Why North Carolina Winter Weather Is So Tough To Predict
We’re a state of multiple elevations and dueling fronts
Charlotte, January 2018.
North Carolina is a state where the catchall term “winter weather” can mean anything from 70 degrees and sunny to imprisonment within a slippery carapace of ice—sometimes on the same day, depending on time or elevation. People who have lived in this state for a while generally grasp the topographical escalator of the state’s terrain as it unfolds westward from the Atlantic, from Coastal Plain to Piedmont to Mountains; they get that, as a rule, the farther west (and therefore higher) you go, the colder it’s likely to be, and the more likely that the rain you drove through in Fayetteville will be a wintry mix in Charlotte and sleet or snow in Asheville.
But it’s a little more complicated than that, and the North Carolina mountains in particular sit at an intersection of elevation, latitude, and temperature that can make winter precipitation forecasts—the kind we’re all following as a storm hits this weekend—nearly impossible to pin down. A meme making the social media rounds this week joked about the certainty of North Carolina winter weather uncertainty. “NC Weekend Weather Advisory,” it reads. “Zero to 158 inches of snow. Starting Saturday. Or Sunday. Or Monday. Or not at all.”
But first, let’s zoom out a bit. Climatologists refer to the most common type of winter storm—the type that’s descending on us now—as a “simple” storm, so named because its catalyst is one rather than two (“complex”) low-pressure systems. During a “simple” storm, a low-pressure system swings down from the northeast, carrying cold, dry air as it hugs the coastline. Often, when it reaches us, the system’s air curls clockwise and meets two barriers: a high-pressure system with warm, moist air moving northeast from the Gulf of Mexico; and, to the northwest, the mountains, which block the cold and trap it. This is called Cold Air Damming (CAD), and when it happens, among other things, Charlotte gets really cold.
“It’s like a river running into a dam,” says Corey Davis, a climatologist at the state Climate Office, on the N.C. State University campus in Raleigh. “It's a pretty good way to keep cold air on the ground. But it's only as effective as the mountains are tall.”
Here’s where the simple storm gets complicated. “You can think about it as a tug-of-war, basically,” Davis said. Cold air is heavier and denser than warm air, so the moisture-laden Gulf air slides above the trapped “cold dome” like a brook running over a boulder. It starts to dump rain into the cold air below. If it’s below freezing all the way down, it freezes into snow. If it’s below freezing up high, then a little above freezing midway down, then below freezing again, the snow melts and refreezes into sleet. If it’s above freezing in the air but below freezing on the ground, it’s freezing rain, which falls as rain but freezes when it hits a surface. There is, of course, always the possibility of a combination of two or all three.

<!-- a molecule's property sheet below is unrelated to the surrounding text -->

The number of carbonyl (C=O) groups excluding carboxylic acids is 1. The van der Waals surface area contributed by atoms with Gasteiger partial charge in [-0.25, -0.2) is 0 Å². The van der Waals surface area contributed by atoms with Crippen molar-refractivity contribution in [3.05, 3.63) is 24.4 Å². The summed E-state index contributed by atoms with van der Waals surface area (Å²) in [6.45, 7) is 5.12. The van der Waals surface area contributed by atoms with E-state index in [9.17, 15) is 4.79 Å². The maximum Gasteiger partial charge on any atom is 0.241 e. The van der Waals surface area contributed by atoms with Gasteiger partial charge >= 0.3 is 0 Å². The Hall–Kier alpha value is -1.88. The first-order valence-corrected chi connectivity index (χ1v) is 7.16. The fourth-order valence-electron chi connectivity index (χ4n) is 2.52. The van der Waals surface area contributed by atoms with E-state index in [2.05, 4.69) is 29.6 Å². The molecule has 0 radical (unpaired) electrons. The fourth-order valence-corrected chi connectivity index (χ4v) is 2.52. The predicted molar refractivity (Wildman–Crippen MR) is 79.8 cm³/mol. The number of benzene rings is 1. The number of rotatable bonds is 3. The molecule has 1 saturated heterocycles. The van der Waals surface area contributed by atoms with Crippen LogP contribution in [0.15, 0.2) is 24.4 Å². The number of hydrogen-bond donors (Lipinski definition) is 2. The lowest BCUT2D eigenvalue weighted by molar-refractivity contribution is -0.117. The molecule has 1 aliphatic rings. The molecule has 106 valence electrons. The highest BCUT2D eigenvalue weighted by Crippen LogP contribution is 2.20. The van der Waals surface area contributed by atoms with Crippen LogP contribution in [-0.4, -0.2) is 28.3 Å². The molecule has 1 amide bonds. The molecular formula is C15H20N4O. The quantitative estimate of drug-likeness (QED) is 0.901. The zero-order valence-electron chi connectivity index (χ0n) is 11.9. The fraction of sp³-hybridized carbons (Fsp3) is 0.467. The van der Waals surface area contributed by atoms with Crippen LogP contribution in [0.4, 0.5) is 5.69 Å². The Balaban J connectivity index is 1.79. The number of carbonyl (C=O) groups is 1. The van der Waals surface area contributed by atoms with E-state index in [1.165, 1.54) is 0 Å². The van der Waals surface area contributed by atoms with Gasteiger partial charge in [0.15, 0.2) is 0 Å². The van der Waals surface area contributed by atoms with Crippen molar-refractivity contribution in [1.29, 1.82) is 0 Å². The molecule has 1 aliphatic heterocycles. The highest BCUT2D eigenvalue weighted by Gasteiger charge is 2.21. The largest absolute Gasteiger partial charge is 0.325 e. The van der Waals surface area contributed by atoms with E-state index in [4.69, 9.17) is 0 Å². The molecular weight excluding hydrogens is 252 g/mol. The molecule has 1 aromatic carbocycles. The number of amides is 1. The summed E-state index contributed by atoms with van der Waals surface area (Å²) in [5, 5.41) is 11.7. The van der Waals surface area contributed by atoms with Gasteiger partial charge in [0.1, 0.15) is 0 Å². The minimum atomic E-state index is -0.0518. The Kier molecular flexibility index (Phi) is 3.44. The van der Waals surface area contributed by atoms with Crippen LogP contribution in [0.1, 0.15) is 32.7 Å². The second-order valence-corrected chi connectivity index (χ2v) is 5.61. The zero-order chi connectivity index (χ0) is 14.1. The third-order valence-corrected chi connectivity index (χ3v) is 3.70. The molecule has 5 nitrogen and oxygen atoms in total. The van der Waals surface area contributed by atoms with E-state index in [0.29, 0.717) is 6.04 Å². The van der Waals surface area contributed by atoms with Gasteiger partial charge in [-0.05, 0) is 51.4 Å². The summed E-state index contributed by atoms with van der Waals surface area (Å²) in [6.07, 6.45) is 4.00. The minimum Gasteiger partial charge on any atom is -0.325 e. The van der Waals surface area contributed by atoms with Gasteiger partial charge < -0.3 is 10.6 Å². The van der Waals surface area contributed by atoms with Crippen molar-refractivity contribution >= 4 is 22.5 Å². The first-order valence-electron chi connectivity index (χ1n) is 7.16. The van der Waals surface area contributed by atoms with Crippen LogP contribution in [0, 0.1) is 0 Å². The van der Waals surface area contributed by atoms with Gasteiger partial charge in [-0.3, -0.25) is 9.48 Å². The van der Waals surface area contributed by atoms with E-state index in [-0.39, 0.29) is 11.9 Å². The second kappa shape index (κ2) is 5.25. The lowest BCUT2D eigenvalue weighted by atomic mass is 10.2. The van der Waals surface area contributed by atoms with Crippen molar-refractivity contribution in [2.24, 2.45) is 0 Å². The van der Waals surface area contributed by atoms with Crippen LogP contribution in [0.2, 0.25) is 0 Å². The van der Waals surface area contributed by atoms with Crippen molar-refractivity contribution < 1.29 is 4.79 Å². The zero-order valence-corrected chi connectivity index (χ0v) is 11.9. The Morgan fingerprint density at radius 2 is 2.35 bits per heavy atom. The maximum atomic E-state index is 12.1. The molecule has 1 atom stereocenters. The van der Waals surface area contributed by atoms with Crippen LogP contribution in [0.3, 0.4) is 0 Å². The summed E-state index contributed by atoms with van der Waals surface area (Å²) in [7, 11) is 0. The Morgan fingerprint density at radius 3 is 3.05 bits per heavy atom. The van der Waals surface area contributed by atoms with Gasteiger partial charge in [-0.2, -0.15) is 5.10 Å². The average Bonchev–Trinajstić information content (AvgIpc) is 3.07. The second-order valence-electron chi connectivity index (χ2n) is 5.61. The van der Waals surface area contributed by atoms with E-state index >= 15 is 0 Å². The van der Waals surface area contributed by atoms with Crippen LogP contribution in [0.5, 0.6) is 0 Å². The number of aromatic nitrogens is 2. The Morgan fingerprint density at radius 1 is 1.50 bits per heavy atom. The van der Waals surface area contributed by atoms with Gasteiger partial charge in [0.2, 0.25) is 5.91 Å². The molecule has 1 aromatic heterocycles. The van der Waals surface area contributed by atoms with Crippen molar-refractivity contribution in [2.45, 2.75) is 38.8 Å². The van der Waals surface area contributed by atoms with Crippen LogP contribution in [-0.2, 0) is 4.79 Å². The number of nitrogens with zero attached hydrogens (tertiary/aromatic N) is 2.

And it’s not like there’s some fixed geographical pattern of lines where all this happens. Air moves from spot to spot and elevation to elevation. But, Davis said, the spot in the sky that tends to straddle the 32-degree mark during simple storms happens to reside around the peaks of most North Carolina mountains—somewhere between 4,000 and 5,000 feet. (Virginia is just north enough for its mountains to remain below freezing during such a storm; the opposite is the case for South Carolina.) It’s around here where 50 feet of elevation or 100 feet of highway can make the difference between rain and sleet, or mix and snow; that’s why sometimes it’s clear in Blowing Rock and snowing like it’s Siberia in Boone, eight miles north.
Charlotte, in the Piedmont—the word comes from the Latin and literally means “foot of the mountains”—rarely encounters the drastic winter precipitation that mountain residents have to get used to. A winter storm is even more unusual for the city this early in the season. Since the end of World War II, the Climate Office has recorded only one appreciable snowfall in Charlotte in the first half of December—on December 3, 1971, when a storm dumped more than seven inches on what was then Charlotte Municipal Airport. Statewide, Davis says, January is the peak month for winter weather. But he declined to issue any long-range predictions for more winter storms aside from a general, and maybe ominous, forecast. “What we can say is that El Niño is in place,” he says. “That gives us pretty high confidence that it'll be wetter than normal.”